Page 28 - Science India August 2022
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Swatantrata ka Amrut Mahotsava
cultivation of indigo. Women along with children were also standing in groups to strengthen the cause of the revolt.
The government was thus forced by the Indian farmers to announce the ap- pointment of the Indigo Commission on 31 March 1860. The revolt was docu- mented by force into the notings of the Indigo Commission and the Landlords and Commercial Association (a body of indigo manufacturers). The Commis- sion put the blame on planters whereas the association tried to show that ev- erything was good between them and
Image Courtesy: Shutterstock
Image Courtesy: Old Indian Photos
    it was just a trivial issue. A witness at the Indigo Commission shared the fact that a small ryot who earlier cultivated around one bigha with indigo was now being forced to plough six bighas of land for the dye industry owners. The commission gave recommendations in favour of the farmers, thereby leading to the gradual shutting down of all indigo manufacturing industries.
The entire episode of indigo cultivation and oppression deserves an apology by
the British for the abuses, killings and suppressions it had heralded in India
Above: Workers in an indigo factory in Allahabad, 1877; Left: Indigo House in Mongalganj, North 24 Parganas in West Bengal, built around 1777 for indigo trade and management by the East India Company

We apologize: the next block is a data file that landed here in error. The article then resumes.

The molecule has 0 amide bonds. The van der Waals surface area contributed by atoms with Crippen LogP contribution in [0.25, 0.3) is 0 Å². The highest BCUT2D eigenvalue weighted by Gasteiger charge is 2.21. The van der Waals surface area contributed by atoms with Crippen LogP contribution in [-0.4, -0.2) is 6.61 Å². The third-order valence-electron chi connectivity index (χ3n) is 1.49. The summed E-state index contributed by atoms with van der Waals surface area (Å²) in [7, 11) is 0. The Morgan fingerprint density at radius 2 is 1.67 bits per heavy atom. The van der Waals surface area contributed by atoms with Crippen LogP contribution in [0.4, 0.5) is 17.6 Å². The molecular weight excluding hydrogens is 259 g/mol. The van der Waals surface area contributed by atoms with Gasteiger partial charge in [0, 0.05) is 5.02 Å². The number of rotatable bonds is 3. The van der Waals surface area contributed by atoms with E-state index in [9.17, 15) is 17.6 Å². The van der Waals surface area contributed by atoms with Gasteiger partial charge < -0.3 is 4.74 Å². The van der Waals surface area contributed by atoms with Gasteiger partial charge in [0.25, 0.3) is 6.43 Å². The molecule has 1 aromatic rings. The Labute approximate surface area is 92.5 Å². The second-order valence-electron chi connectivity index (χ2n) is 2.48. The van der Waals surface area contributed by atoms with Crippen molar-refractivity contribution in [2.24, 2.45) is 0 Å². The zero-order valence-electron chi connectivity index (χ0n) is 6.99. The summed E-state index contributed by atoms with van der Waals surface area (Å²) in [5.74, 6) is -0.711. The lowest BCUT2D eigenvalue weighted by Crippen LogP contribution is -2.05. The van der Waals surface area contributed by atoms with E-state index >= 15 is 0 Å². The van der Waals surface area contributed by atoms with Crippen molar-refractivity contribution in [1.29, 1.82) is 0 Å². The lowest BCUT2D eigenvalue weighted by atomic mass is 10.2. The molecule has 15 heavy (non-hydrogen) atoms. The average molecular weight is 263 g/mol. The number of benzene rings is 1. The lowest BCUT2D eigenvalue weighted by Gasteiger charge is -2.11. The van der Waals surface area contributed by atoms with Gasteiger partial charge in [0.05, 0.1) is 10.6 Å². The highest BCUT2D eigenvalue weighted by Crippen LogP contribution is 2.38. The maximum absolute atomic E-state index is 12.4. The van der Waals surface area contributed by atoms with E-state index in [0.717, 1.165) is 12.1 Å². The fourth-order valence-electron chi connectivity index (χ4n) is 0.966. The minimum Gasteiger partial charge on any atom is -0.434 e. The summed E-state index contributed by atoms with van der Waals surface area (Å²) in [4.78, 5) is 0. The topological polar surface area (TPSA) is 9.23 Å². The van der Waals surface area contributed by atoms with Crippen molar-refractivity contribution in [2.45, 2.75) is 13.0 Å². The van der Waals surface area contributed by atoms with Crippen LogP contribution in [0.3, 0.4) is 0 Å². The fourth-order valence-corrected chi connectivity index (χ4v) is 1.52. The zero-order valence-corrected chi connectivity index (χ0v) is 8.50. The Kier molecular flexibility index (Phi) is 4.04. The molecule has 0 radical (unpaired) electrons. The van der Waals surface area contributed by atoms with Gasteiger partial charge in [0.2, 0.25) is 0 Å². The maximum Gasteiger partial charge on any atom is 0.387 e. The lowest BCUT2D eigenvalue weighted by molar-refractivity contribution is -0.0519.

than the imported indigo from India. The following decades saw a decline in indigo cultivation and production with the market price of naturally obtained
indigo reduced to half. The closure of factories was disastrous for thousands of workers, managers, and assistants who were left jobless and searched for new positions.
This complete episode of indigo cultiva- tion and oppression deserves an apology by the British as the abuses, killings, and suppressions ceased to exist once the modern synthetic system of artificial indigo dye manufacturing took over. Many ryots and their families lost their lives for a reason that vanished after a few years. The struggle of these un- armed ryots wrote a golden chapter in Indian history. Despite their poverty and oppression, the farmers raised their voic- es against injustice. Their resolve not to sow indigo again was so strong that the British were not able to force them again. The testimony of Panjee Mulla, in front of the Indigo Commission, ex- presses his courage, “I would rather be killed by bullets than sow indigo”.
*The writer is Professor of Chemistry, ARSD College, University of Delhi
The echoes of the farmers’ revolt
the cultivation of indigo in Bengal and reverberated throughout Bengal and
most of the businesses moved out to the many eminent leaders and academics
state of Bihar. The final nail in the coffin came forward to highlight the issue.
came from the synthesis of artificial in- Dinabandhu Maitra in 1860 wrote a
digo, named “indigotin”, by the German critically acclaimed Bengali play Nil
scientist, Professor Adolf von Baeyer, in Darpan (The Indigo Planting Mirror),
1865. Initially, the process devised was which portrayed the social agitation
not commercially and financially suc- and treatment being meted out to in-
cessful but the German scientists kept digo ryots.
on working on the improvements and perfecting the process. In 1897, German THE END
synthetic indigo flooded the markets and was immediately adopted, being cheaper The rebellion had already weakened

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